The results signal a turnaround for Wal-Mart, which had suffered during the economic downturn as the core low-income customers at its namesake U.S. business were hit hard by joblessness and other challenges. Adding to that, the business, which accounts for 62 per cent of Wal-Mart's total net sales, had made some mistakes in veering away from its "everyday low prices" strategy and getting rid of popular merchandise.
But results for the retailer's namesake U.S. business, which turned in the best performance in three years, show that Wal-Mart's strategy of re-focusing on low prices and restocking thousands of products on shelves continues to attract shoppers. Revenue at stores opened at least a year — considered a measure of a retailer's health — rose 2.6 per cent at in the division. That's above the 1.4 per cent estimate from Wall Street and the third consecutive quarterly gain.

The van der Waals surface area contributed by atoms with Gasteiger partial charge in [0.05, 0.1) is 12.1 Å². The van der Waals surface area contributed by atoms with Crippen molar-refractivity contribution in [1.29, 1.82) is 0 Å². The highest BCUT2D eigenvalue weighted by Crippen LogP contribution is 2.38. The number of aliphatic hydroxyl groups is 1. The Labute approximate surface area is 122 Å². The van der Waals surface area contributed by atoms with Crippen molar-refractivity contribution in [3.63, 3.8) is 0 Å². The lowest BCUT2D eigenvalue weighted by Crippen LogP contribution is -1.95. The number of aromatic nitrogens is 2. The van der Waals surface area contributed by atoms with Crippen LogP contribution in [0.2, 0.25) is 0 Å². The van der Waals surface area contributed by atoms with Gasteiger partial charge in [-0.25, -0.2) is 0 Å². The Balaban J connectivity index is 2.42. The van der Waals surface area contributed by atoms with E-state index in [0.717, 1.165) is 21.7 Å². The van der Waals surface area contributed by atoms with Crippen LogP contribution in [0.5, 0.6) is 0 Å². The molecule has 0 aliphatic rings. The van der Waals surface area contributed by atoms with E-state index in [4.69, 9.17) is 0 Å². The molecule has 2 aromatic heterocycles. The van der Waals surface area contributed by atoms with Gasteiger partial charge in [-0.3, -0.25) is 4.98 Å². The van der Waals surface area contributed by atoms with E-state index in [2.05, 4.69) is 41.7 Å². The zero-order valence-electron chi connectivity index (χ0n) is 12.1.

Overall, Wal-Mart, based in Bentonville, Ark., earned $3.74 billion, or $1.09 per share, in the quarter ended April 30. That compares with $3.39 billion, or 97 cents per share, in the year-ago period. Net sales excluding membership fees from Sam's Club rose 8.6 per cent to $112.2 billion. Analysts had expected $1.04 per share on net sales of $110.5 billion.
"Our overall performance reflects the success of Walmart's business model," said Mike Duke, Wal-Mart's president and CEO in a statement. "We believe that the momentum throughout our business positions us very well for the rest of the year."
The company said that it expects earnings per share in the current quarter to be in the range of $1.13 per share to $1.18 per share. Analysts had expected $1.16 per share.
On the news, Wal-Mart shares rose 3 per cent, or $1.81, to $61 in pre-market trading.